A quiet beginning, slowly crashing cymbals and keyboards. A great, catchy keyboard, with fine guitar and passionate vocals. This is a fine rock song which pushes all the right buttons. Keep that air guitar out. Get a few friends around, and play it loud. Okay, the neighbours might complain, but if they do don't lend them borrow your lawn mower again.
6. "Inside Your Head" (6:01)
A piano intro and an all round gentle song. Put that air guitar away from a while and take a breather. Have a chat, drink a beer or a wine, or even a coffee.
7. "Be Strong" (5:40)
Things go a bit louder here, with the guitars turned up. We have a guitar/keyboard driven song. It's a bit weird and not one of my favourites.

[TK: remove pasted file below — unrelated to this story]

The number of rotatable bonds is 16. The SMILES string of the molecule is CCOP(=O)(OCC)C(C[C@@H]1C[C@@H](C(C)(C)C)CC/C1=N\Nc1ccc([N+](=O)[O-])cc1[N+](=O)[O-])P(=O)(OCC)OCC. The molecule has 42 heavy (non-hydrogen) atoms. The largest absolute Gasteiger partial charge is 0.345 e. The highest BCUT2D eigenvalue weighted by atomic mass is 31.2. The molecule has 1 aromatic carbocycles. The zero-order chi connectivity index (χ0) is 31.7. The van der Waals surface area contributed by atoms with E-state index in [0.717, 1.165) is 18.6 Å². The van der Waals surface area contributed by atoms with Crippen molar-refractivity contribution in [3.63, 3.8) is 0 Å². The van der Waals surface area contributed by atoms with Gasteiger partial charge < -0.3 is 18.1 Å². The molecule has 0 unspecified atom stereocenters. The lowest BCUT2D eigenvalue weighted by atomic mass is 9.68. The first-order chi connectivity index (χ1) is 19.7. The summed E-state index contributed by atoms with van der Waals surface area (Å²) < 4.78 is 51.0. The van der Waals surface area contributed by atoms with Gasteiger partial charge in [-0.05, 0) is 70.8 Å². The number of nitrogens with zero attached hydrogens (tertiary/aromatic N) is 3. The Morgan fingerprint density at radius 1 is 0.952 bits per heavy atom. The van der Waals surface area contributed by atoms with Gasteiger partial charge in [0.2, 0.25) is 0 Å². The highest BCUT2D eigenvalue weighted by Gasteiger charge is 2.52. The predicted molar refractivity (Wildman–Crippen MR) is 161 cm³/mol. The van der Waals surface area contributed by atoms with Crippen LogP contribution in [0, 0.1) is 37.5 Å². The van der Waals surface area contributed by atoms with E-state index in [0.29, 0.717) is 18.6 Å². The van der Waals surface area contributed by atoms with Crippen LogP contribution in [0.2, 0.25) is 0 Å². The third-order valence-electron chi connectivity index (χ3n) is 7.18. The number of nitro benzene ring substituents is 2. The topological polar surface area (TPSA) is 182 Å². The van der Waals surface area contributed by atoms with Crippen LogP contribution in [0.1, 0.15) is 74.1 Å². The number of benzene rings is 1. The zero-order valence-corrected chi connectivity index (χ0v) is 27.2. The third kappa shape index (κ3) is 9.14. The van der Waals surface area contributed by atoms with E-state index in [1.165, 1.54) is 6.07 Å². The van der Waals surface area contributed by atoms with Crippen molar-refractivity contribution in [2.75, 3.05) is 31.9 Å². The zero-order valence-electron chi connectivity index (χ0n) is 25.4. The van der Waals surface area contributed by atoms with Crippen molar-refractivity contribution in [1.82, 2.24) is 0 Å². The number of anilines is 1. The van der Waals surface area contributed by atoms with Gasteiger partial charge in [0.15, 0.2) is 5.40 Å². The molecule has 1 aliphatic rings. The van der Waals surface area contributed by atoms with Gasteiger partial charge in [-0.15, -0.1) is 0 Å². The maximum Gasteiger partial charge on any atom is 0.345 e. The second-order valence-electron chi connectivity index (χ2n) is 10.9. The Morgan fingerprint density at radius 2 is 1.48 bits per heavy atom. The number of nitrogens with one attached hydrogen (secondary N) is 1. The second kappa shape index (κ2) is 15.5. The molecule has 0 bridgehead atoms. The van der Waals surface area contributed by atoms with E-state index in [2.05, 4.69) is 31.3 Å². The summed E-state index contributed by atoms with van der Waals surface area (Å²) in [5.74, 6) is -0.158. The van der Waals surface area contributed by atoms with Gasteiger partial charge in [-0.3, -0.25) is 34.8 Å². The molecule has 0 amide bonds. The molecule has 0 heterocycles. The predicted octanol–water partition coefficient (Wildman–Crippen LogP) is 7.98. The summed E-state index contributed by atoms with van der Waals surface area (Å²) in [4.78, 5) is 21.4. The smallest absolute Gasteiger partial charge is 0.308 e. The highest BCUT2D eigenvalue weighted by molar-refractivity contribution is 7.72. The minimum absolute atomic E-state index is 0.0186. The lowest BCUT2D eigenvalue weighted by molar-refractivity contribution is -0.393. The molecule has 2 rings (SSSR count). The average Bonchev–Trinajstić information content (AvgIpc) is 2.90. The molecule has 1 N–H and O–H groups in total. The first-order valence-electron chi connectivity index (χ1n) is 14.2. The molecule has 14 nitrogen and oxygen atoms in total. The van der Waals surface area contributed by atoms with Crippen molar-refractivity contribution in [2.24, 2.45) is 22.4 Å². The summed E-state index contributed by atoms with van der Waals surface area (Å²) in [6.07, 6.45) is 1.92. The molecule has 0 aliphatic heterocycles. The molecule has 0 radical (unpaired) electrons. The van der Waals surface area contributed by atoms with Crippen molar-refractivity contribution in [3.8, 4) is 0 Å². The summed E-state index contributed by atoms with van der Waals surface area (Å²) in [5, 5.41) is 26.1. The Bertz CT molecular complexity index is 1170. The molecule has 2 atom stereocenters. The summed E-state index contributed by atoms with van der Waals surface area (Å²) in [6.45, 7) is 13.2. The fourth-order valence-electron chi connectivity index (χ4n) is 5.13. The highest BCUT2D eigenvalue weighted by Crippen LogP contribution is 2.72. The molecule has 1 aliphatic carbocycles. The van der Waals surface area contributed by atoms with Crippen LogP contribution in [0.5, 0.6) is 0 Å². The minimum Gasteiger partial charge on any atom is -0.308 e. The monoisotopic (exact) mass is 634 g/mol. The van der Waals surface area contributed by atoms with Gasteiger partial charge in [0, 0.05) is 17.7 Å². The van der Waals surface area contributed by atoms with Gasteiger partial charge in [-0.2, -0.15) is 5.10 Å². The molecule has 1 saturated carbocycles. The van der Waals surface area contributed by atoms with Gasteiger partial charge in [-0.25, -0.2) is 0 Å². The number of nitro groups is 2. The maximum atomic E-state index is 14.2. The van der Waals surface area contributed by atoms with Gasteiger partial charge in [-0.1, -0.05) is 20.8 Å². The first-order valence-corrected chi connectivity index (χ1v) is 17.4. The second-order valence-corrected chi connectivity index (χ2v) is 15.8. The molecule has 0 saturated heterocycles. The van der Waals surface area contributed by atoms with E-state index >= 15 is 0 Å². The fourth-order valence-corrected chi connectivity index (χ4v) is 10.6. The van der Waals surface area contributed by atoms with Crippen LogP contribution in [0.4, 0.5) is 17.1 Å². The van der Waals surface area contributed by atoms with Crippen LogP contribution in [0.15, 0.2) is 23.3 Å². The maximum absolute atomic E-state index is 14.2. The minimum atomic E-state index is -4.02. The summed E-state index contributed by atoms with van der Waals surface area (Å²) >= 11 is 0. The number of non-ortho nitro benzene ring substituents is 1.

8. "Thank You for the Day" (5:10)
Here we have a song which Feeder could have easily written. Slow moving, but crisp as well with some find guitar work.
9. "Your Lies" (4:34)
A quick and gritty guitar riff, followed by a guitar/keyboard ensemble. Both guide us through the song.
10. "Desperate Times" (5:22)
A bit of a filler, and quite similar to other tracks that have proceeded this album. That is the problem with albums nowadays, they have too much room for songs and towards the end things fall off a bit.
11. "You'll Never Sleep" (4:57)
I think all Magnum albums end with a quiet song, and this is no exception. Things liven up a bit from time to time, but Catley's vocals seem strange to begin with and I first did not think it was him singing. Not a great song, but not a bad song either.